Teaching Music Appreciation

Aside from producing talented, well-rounded pianists, shouldn’t our whole goal in teaching be to instill in our students an appreciation for and a love of music?

Most of my students have not been on the serious, college piano major track. Don’t get me wrong, I have had a few students who were amazingly talented and were very dedicated to their piano study, who I would not be surprised to see studying piano in college someday. They always practiced diligently, truly progressed week by week and played more challenging classical repertoire (which was such a joy to teach!). However, the majority of my students up until now have not been like that.

What is it that is important to give to our students who may not become super talented concert pianists or piano majors? I believe that one of the most important things you can leave with your students is a love and an appreciation for music and music-making. Give them a great, positive experience. Give them the tools they need to become proficient pianists, and give them the experiences needed to gain an appreciation for good music.

I want my students to be able to sit back and listen to a piece of music, and recognize the beauty in it. I want them to want to listen to piano music, and to really appreciate it. I want them to realize that classical music is fun and amazing, that the piano is a beautiful instrument and that music can be so powerful.

I want them to hear a piece and be inspired by it. I want them to come to me and say, “I heard this piece and really want to learn it!!” This is a piece I heard performed live by Leon Fleisher, and was so awed by it that I had to learn it. I opened my senior recital with this piece…

I hope that we can all strive in our individual studios to really instill a great appreciation for music in each of our students.

Jennifer Boster

4 Responses to “Teaching Music Appreciation

  • When I meet people who studied music as children, I often hear them say something like, "Oh, I love music! I wish I had more time for it," or "I wish I had kept going." It makes me sad to see how disappointed they feel. But I wish they could see that because they love music as adults, their music lessons weren't a waste.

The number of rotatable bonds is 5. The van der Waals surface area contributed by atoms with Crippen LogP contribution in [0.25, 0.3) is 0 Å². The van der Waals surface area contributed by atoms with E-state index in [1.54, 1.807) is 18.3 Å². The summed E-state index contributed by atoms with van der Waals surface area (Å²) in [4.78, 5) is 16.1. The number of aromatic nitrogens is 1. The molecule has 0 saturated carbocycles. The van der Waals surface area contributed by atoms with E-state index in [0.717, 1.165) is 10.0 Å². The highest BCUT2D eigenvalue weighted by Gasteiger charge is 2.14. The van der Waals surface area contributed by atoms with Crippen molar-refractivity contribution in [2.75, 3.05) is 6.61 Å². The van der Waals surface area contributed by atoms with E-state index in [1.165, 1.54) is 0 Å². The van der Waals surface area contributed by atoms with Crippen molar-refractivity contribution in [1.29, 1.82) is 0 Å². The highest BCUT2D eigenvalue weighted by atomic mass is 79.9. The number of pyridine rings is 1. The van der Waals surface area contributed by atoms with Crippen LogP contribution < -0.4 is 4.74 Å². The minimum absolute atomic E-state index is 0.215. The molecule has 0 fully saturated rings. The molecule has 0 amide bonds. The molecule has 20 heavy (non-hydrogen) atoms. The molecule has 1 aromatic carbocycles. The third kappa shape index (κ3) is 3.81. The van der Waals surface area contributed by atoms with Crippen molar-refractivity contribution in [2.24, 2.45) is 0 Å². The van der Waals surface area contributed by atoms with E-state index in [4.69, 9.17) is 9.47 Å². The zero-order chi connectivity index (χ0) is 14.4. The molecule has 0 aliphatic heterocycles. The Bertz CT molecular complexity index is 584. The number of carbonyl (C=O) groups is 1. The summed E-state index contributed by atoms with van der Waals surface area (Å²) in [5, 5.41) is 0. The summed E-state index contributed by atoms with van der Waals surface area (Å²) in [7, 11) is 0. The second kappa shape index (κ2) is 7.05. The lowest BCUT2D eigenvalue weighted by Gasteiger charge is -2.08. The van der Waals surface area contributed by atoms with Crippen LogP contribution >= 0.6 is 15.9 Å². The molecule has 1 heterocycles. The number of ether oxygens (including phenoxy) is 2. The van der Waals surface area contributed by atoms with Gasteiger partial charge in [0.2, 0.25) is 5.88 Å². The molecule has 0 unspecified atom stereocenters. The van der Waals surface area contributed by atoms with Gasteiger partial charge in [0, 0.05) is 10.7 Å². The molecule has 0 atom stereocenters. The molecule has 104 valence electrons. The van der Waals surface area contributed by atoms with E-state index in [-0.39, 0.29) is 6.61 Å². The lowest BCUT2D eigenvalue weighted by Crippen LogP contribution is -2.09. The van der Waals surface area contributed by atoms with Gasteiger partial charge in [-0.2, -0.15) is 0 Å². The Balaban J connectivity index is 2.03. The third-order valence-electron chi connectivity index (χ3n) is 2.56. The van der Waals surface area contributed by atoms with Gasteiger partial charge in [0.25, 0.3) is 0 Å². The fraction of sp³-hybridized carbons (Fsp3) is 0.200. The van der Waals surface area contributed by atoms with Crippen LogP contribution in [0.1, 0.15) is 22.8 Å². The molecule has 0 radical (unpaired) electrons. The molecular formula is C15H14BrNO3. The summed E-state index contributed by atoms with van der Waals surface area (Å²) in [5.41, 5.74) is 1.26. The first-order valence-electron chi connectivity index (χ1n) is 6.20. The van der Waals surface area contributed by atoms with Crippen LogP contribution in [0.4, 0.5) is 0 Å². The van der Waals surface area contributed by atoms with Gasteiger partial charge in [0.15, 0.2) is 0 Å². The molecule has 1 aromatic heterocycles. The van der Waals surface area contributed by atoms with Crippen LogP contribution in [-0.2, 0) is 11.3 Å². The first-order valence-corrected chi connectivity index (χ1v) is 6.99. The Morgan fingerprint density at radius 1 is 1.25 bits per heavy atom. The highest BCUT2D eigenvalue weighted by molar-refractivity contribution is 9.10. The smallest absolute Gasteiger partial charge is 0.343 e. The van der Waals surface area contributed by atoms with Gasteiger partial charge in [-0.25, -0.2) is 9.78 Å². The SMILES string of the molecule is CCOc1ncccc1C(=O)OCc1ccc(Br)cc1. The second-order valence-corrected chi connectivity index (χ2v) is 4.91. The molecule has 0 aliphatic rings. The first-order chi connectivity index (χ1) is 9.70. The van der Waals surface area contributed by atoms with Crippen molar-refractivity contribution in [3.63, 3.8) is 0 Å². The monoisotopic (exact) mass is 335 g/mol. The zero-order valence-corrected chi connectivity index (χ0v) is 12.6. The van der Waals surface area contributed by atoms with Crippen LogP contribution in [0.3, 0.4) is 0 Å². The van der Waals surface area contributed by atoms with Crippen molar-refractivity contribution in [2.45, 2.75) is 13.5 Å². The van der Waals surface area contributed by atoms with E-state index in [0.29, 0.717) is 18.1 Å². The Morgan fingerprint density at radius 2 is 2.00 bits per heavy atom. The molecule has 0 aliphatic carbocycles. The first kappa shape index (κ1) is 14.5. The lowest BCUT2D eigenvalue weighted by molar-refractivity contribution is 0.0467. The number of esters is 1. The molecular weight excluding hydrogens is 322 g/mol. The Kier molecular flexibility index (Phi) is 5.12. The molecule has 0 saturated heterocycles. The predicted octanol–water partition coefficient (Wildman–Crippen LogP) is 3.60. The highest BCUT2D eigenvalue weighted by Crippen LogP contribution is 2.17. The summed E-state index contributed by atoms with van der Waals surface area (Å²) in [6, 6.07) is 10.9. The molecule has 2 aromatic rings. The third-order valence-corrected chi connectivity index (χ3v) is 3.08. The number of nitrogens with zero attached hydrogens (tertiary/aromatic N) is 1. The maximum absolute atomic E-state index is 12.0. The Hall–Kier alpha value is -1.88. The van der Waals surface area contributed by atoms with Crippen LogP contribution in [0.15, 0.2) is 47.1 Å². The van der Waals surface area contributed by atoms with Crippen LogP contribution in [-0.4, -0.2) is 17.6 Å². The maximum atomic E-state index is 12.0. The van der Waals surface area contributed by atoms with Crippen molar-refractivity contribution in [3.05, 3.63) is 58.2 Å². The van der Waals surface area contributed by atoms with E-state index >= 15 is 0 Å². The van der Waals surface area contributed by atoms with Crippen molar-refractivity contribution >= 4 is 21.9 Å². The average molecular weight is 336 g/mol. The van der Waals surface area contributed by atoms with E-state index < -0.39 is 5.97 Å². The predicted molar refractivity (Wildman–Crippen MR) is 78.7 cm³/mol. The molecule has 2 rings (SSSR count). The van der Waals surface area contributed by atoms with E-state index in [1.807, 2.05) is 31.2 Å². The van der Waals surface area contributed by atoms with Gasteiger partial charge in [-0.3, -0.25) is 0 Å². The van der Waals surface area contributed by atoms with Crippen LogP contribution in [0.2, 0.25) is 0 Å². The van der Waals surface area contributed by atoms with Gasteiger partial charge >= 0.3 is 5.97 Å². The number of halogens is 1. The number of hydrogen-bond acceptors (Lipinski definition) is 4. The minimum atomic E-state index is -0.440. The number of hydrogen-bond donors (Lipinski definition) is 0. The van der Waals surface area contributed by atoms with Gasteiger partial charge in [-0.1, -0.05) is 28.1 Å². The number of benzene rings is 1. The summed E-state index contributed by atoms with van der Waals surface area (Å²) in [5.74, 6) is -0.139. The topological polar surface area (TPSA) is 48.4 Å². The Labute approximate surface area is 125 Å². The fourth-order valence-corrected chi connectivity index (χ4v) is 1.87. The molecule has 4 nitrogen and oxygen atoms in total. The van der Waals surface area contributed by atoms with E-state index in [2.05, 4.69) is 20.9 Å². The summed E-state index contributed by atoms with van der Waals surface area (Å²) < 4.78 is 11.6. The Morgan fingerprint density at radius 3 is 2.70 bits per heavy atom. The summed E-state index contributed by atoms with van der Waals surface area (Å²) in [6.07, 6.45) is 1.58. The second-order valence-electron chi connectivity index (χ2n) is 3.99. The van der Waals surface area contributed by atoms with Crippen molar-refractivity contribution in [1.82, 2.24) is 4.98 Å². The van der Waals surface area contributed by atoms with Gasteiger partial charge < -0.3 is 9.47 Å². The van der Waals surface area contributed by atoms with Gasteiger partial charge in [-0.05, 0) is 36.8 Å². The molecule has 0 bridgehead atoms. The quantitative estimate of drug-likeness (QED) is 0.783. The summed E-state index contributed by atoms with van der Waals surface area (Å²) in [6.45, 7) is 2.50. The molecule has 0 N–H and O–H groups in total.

• Yes! As someone who did not 'major' in music and will certainly not be in a solo concert anytime soon, I am so thankful for the love of music my parents and piano teacher worked so hard to instill in me. I love having piano music play in the background, and I absolutely love any chance I get to attend a concert, opera, etc. and just soak in the music. It truly feeds my soul.
    When we were little kids, my piano teacher would play Victor Borge videos for us while we were waiting for our lesson. We loved those videos, they were so funny! And as small children we got our first taste of a piano concert at the same time. When we were a little older, and whenever there were concerts or pianists playing at the local college my teacher would let my mom know and my mom would somehow manage to take us (I come from a big family). I remember always being amazed how they made the piano sound as compared to how I made it sound! Growing up I don't think I always appreciated those experiences like I do now, but I certainly hope to create the same appreciation and memories with my own students and children.

  • Great post. I think it is a huge struggle to get students to connect to "classical" music. I understand how they feel! Even being a classical music "connesieur" most of the time I would much rather listen to other stuff. To me, possibly the greatest lesson would be to learn where the music came from – that the music they hear today on the radio came from the great composers of the past. On a side note – Browns: I love you and your music and I must say your technique is superb, but all the drama, the DRAMA! I was cracking up at the movie – that is just over the top! Maybe you could do a post about stage presence and the how some prefer to really feel the music and others prefer to let the music speak for itself.

  • I once took a children's literature class that emphasized the importance of personally connecting to everything you read. I've since incorporated that philosophy into my piano studio. Every few weeks a student gets to take home a new composer: we look at paintings/photos of the composer, discuss their life together, and then the student gets to borrow some of my CDs that pertain to that composer. The also take home a personal response sheet; they can write or draw about anything they feel when they are listening to the music. I was amazed at how well it worked – it really helps students become familiar with the music and start to question why the music makes them feel the way they do. And it's so much fun for me to read their responses!